May 19, 2008 By Kieron Dowling
One look at the numbers makes it clear that e-mail archiving is still in its early stages. While most large enterprises have deployed first-generation solutions, the mid-market has yet to answer the call to e-mail archiving even though all organizations are subject to the same regulatory pressures and IT demands.
The most recent AIIM user survey reveals that 63 percent of organizations have little or no confidence that e-mails related to commitments and obligations made by themselves and their staff are recorded, complete and recoverable.
Meanwhile, 63 percent of respondents to a Storage Magazine survey report they've been asked to perform a legal or compliance request, with 73 percent recovering that data from backup tape (and 29 percent from backup disk). But asked how confident they are that they could meet e-discovery requests, 47 percent of the Storage respondents are only "somewhat confident." Ten percent are "not at all confident." Still, 64 percent have made no technology purchases specifically for e-discovery, even though the e-discovery process for relevant e-mails can take months.
As the Storage Magazine survey reveals, a request to find litigation-related e-mail sends most IT departments to a collection of backup tapes, which are used to recreate inboxes and then searched for e-mails. The time and expense can be exorbitant, and the results are less than definitive.
Backups are not Archives
Backup tapes (and disks) are not an archive. Rather, they are snapshots in time of everything that is on the e-mail server at the time of the backups. Compared to an e-mail archive, backup tape falls short in two ways. First, backup tapes don't archive all e-mail messages; and second, backup tapes slow down e-mail retrieval.
An e-mail archive automatically stores, indexes, and retrieves individual e-mail messages and file attachments in real time. All inbound, outbound, and internal e-mails are archived, regardless of how long they live on the e-mail server. If a user sent an e-mail to a co-worker and minutes later, both users deleted all traces of that e-mail, the e-mail archive still retains a copy of that e-mail. In contrast, backup tapes don't maintain copies of e-mails exchanged between backups or retain copies of e-mails deleted by users after the backup is replaced with a newer one.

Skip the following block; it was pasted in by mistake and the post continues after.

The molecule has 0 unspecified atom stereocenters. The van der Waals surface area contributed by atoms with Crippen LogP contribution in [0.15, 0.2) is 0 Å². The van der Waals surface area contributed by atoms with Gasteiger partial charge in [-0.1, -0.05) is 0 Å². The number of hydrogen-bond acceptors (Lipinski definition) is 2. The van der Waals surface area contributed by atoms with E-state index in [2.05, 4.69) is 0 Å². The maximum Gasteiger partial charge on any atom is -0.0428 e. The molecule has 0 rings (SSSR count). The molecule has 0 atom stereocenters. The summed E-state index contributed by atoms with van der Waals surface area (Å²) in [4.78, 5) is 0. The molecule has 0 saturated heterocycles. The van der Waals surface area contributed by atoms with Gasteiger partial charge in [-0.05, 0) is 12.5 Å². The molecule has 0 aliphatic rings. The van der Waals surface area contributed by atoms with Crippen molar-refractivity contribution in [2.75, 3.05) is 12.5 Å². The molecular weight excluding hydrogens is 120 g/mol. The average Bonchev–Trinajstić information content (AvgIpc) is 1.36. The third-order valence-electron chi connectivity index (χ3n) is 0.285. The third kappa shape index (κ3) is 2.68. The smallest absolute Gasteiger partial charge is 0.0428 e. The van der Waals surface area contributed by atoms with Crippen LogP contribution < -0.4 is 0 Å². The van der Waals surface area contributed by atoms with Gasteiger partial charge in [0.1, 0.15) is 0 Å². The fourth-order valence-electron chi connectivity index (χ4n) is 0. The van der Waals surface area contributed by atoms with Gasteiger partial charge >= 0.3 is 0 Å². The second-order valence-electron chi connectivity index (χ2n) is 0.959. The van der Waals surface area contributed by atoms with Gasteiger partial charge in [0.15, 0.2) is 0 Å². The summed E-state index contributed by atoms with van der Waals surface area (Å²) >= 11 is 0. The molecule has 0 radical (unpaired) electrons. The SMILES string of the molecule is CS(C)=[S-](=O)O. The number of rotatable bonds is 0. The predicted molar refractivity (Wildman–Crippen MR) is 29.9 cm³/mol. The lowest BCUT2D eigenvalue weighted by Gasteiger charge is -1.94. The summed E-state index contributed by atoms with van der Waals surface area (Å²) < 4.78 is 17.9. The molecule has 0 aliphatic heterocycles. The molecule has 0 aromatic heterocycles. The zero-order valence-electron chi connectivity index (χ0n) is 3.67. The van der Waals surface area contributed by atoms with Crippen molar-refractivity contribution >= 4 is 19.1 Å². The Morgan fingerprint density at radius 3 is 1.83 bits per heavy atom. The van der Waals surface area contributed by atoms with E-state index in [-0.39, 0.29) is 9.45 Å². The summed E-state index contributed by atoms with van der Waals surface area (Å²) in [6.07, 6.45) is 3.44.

Better still, the e-mail archive index makes it much easier to retrieve an e-mail, because IT staff -- and in some cases, end users -- can search on parameters such as sender, recipient, subject line, date sent, etc. With backup tape, users have no corresponding search capability and must instead manually search for e-mail.
Responding to the Regulators
Increasingly, companies are falling directly or indirectly under the purview of the Federal Rules of Civil Procedure, Sarbanes-Oxley, the U.S. Patriot Act, HIPAA, SEC rules, state laws and corporate policies. These regulations often specify the retention period and the timely production of all relevant electronic documentation in response to litigation.
Companies depending on backup tape are rarely able to meet regulators' demands for completeness or timeliness. In fact, AIIM asked its users, "If your organization was sued by a former customer or citizen, how long would it take to produce all of the information related to that person?" and 27 percent answered more than one month.
Of course, some organizations may never get involved in litigation, which would be ideal. Such organizations might view e-mail archiving as just an insurance policy -- prudent but ultimately unneeded. A better view would be to look at e-mail archiving as an information advantage.
E-mail Archive and the Information Advantage
By some estimates, organizations store 75 percent of their intellectual property in electronic messages. E-mail accounts for 97 percent of business communications, including e-mails for orders, which are accepted by 79
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